Me, Isabelle, Ben at Lake Utica in the high mountains in California
We drove 5 hours to get to this little bit of heaven, crossed the great dry golden stretches of the the cental valley shimmering in 105 degree (F) heat, loaded our kayaks and canoe with camping stuff and headed out on the lake to find and claim an island of our own to camp on. Isabelle and I found one that suited us and my boys headed off for another one to do their own version of Robinson Crusoe.
Our version was all about sketching, and swimming, and identifying new wild flowers and watching the geese and Mergansers and napping and gentle paddling out to find the flowering lily pads. It was all pretty heady and I did some of the usual sort of sketching. But the granite rock formations and the twisted trees kept turning into faces and weird creatures, so I decided to give that a try.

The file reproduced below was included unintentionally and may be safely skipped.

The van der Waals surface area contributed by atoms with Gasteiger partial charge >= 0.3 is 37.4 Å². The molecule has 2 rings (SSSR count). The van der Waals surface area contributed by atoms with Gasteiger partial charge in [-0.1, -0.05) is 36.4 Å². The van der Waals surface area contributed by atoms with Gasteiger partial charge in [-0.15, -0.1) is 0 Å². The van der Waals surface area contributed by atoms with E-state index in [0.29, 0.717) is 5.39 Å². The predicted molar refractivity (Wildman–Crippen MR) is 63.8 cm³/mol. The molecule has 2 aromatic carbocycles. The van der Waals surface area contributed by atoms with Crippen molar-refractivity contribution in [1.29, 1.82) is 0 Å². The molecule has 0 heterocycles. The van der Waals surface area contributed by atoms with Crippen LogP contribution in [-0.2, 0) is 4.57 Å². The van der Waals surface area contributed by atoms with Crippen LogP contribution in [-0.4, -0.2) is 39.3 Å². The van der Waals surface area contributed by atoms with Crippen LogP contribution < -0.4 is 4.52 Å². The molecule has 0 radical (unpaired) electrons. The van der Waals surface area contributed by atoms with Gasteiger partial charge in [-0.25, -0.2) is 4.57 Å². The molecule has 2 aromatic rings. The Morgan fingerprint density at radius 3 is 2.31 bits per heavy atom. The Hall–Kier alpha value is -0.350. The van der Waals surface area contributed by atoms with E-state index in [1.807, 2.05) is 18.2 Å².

Elegant Writer pen in Arches Travel Book
It was really easy to imagine that the indigenous peoples, who spent their lives outside (rather than primarily inside like most of us) so close to nature, would see their ancestors in the rocks and trees and cloud formations.
The ants were large and black and so gentle that they were not the least bit bothersome as they traipsed across the leg or sketch pages. And the electric blue dragonflies seemed to be in an almost constant state of bug-love, mating in heart shaped rings.
More sketches tomorrow, and Isabelle’s blog has captured the essense of our trip.